Ask Rick 340 20/12/14
A few months ago I bought an iPad and have
managed to learn how to use it quite well with the help of my husband. However,
Apple advises that there is a software update conversion available. When I try to download it advises a time of
6 hours and to plug it into the mains, which I do, but it turns itself off
after a period of approximately 1-2 hours with the message ‘error occurred’. I
am stuck; can you give me with any pointers?
Pat Hill, by email
As the size of iOS updates grows so the risk of
corruption, due to server, broadband or power interruptions, however brief,
increases dramatically. The best way to avoid it happening is to download it
first, on to your PC or Mac then complete the installation through iTunes. Make
sure that you are using the latest version of iTunes then backup your iPad.
When that has completed, and with your iPad still connected to the computer,
select it on the Devices menu, click the Summary tab, click the Check for
Update button, then click Download and Update and the process should begin
If your iPad will not turn on you may be able
to get it back to its pre-update condition, without loosing any files or data,
with a simple Reset. All you have to do is hold down the Sleep/Wake and Home
buttons for at least 10 seconds or until the Apple logo appears. If the update
crashed the system the only option is to Restore the device to its factory
settings, which will result in the loss of data but hopefully you will be able
to get most of it back from your most recent backup. There is a simple to
follow tutorial on the Apple website at: http://goo.gl/OFgAOM.
I have a problem finding the ITV Player app on
the Google Play Store website. I was wondering if it was available on the Play
Store and how, if I can download it to my tablet?
A Corbey, by email
It is there but some apps will not be displayed
in the Play Store if they are not compatible with your device, which usually
means that it is using an old or unlicensed version of Android. In some cases
an app’s Application Package file (apk) can be ‘side-loaded’ (i.e. obtained
from outside of Google Play), from a trusted or verified source, however it is
unlikely that it would work in this instance and it can be risky, as apks and
download programs from unofficial websites have been found to be infected or
carry malicious payloads.
Long Life Laptop
My husband has a Toshiba Satellite laptop, running
Windows XP. It must be 5 or more years old but he only uses it to listen to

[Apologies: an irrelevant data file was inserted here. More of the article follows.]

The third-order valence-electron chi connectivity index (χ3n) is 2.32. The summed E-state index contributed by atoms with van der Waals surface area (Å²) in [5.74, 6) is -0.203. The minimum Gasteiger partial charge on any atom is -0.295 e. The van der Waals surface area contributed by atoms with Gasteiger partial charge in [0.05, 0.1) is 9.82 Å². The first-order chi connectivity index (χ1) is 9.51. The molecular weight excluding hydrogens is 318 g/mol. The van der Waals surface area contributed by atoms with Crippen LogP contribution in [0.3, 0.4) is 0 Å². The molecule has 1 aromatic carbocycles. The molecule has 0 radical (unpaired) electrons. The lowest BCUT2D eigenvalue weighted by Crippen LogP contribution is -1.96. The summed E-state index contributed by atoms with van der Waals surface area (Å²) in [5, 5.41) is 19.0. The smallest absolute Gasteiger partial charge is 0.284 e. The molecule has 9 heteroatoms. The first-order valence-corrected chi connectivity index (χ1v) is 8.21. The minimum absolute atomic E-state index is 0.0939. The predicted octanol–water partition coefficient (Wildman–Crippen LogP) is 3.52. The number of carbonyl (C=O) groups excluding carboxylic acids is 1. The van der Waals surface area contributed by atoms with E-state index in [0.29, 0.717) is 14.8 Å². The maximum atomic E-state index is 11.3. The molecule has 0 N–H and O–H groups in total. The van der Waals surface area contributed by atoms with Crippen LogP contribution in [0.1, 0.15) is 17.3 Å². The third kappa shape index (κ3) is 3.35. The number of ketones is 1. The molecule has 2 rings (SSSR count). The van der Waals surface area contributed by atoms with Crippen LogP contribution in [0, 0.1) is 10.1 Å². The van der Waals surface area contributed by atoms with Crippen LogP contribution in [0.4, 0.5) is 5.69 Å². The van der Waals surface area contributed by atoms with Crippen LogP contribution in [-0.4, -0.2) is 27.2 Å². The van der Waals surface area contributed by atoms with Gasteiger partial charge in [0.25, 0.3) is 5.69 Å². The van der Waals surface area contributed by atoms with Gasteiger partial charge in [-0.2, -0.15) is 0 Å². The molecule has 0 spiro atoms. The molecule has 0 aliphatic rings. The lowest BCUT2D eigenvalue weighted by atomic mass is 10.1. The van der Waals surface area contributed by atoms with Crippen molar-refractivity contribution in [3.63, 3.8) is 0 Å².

music on Spotify or YouTube, trawl ebay, browse shopping sites and receive
emails; answering them is my job on my computer! The laptop needs a new battery, but given that no updates are
available for XP now and with the news that Windows 10 is in the wings, we were
wondering how much longer this old unit will be able to communicate with the
outside world? A battery is not a lot of money now but considering a new laptop
can be had for about £300 or less I am wondering which way to jump?
Jane Combes, by email
There is no need to worry about the laptop’s
Internet and email functions becoming unusable, at least not in the foreseeable
future, and providing that it has been well looked after there is no reason why
it will not last for another 5 years. There are several things you can do to
help prolong its life, though, and a new battery is a good place to start; shop
around online as there are now plenty of cheaper alternatives to the
manufacturers own brand replacements. Overheating is one of the biggest threats
to a laptop’s well being and this occurs as dirt dust and pet hairs clog the
cooling fan and airways. You would be surprised what comes out of the
ventilation slots following a few good blasts from an Air Duster (can of
compressed gas). Statistically the chances of a serious hardware fault
increases with age, so make sure that irreplaceable files are regularly backed
up. Windows is probably getting a bit sluggish, especially if has been well
used, and this would be a good opportunity to re-install Windows, either XP, or
shop around for a cheap copy of Windows 7. Alternatively, start afresh with
Linux. It is free, gives older machines a new lease of life and as an added
bonus it is more secure, stable and future-proof, compared with XP. I suggest a
version or ‘distribution’ called Zorin (free from http://goo.gl/Wwqf4),
which looks and works a lot like Windows and there is an easy to follow guide
on getting started with Linux at: http://goo.gl/opqJA.
I have not used my Windows 7 computer for some
weeks and, unfortunately, I have forgotten the password and I am therefore
locked out of my programs. Is there any way of getting over this problem and
back into my computer?
Kenneth Porter, by email
Whilst the Windows logon password provides
basic security it is no secret that it can be cracked or reset to the default
‘null’ value with relative ease. The Internet is awash with advice and most
methods involve the use of a Linux-based reset or hacking tool that boots the
computer, to gain access to protected and encrypted system files. However, if
you know your way around Windows and have a Windows 7 installation or Repair
disc there is a fairly straightforward DIY procedure and there are some easy to
follow instructions here: http://goo.gl/U1jS0.
This site also has links to a number of password cracking programs. When you
get back into Windows make sure that the first thing you do is create a
Password Reset Disc from User Accounts in Control Panel.
© R. Maybury 2014 0112